The reader walked up the concrete ramp, sliding her hand along the chipped and smoothed paint of the metal railing, past determined roses and sunflowers on ragged plants that needed to be deadheaded. She stopped to cup one bright beauty in her brown hand and brought it to her nose.
“So sweet,” she whispered to the plant.
Under the awning of the old stone church with its desert pink stucko joints and decorated with long-necked statues of monsters that gave the church its nickname: the Pink Gargoyle Church, she was met by friends on wide wooden benches around the patio. People stood up from conversations to embrace one another in warm, chaste hugs. They looked into each other’s eyes and exchanged the coded banter they had learned in rooms like these, rooms like the one she now entered through glass doors.
She stopped to introduce herself to the grim young man sitting just inside the door, shaking his hand warmly. “Welcome home Sebastian,” she said.
Inside, against a wall decorated with two plain banners—The 12 Steps of SIA, The 12 Traditions of SIA—she sat among more friends, smiling around a fold out table in a circle of thrifted chairs. The meeting began over the quiet clink of metal spoons stirring sugar and the powdered cream into chipped mugs at the coffee pot.
The last bits of chat quieted slowly as the leader said, “Will you please join me in a moment of silence for the still suffering, followed by the Serenity Prayer.”
The quiet came deep, willing, communal. She could feel the flutter of anxiety rise and still as her breath came all the way in, all the way out. She concentrated on the words as she spoke them, trusting the one she said them to, trusting the evidence in the room. Trusting the wisdom and the freedom that they requested in unison.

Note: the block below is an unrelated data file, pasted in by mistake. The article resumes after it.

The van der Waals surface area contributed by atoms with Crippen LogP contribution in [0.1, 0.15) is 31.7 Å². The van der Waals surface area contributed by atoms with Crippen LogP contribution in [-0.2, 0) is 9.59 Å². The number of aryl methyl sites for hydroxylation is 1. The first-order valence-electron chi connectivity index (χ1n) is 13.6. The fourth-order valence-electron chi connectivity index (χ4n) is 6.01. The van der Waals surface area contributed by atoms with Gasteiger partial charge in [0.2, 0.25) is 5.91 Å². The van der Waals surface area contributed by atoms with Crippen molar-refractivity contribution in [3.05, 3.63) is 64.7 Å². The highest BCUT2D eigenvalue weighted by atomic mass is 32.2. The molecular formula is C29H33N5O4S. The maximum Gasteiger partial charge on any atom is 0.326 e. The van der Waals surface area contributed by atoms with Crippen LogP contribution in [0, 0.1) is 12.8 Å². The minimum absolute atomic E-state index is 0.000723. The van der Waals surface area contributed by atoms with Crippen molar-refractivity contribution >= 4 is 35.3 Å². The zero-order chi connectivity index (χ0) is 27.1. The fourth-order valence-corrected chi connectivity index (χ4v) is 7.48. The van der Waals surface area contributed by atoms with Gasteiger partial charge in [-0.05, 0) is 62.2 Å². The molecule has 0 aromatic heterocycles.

The readings went as usual, read every meeting, reminding her every meeting. She let them flow around her.
“We meet to share the experiences we have as survivors of the isms of a society built on dominance: colonialism, racism, binarism, heterosexism, ableism, classism…
“Those experiences infected us as children and continue to affect us today…
“One. We admitted we were powerless over the isms and the effects of growing up in structural violence and that our lives had become unmanageable.
“Two. We came to believe that a power greater than ourselves could restore us to sanity…”
“Nine. We made a list of all persons we had harmed and became willing to make amends to them all…
“Suicide, addiction, harm to ourselves and others, anxiety, depression…
“We lived life from the standpoint of victims…
“We take our own inventories and leave the rest to our higher powers…”
And then, after the readings, in the familiar format of the meeting, wise, brave, petty, self-pitying, humble, comfortable, familiar, humorous, vulnerable, honest, and sometimes also still in denial, the people spoke for their three minutes, each as their ticket number was pulled and called from an old coffee can.
She looked out the window at the blue sky, at the tree waving in the breeze. She looked at the speakers. She nodded. She smiled. She felt moved. She felt glad it wasn’t her. She felt grateful. She opened her heart. She resisted. She checked out. She checked in. When the Newcomer Sebastian shared, choked with grief, she nodded with the room when he said, something about walking his neighborhood in fear for his life, about “the plundering of black bodies,” and “Black Lives Matter.” The hour gradually passed.
“Number 68,” the ticket person said.
The reader looked up from her folded hands and smiled. Her number had been called.
“My name is Juno and I am a Survivor,” she began.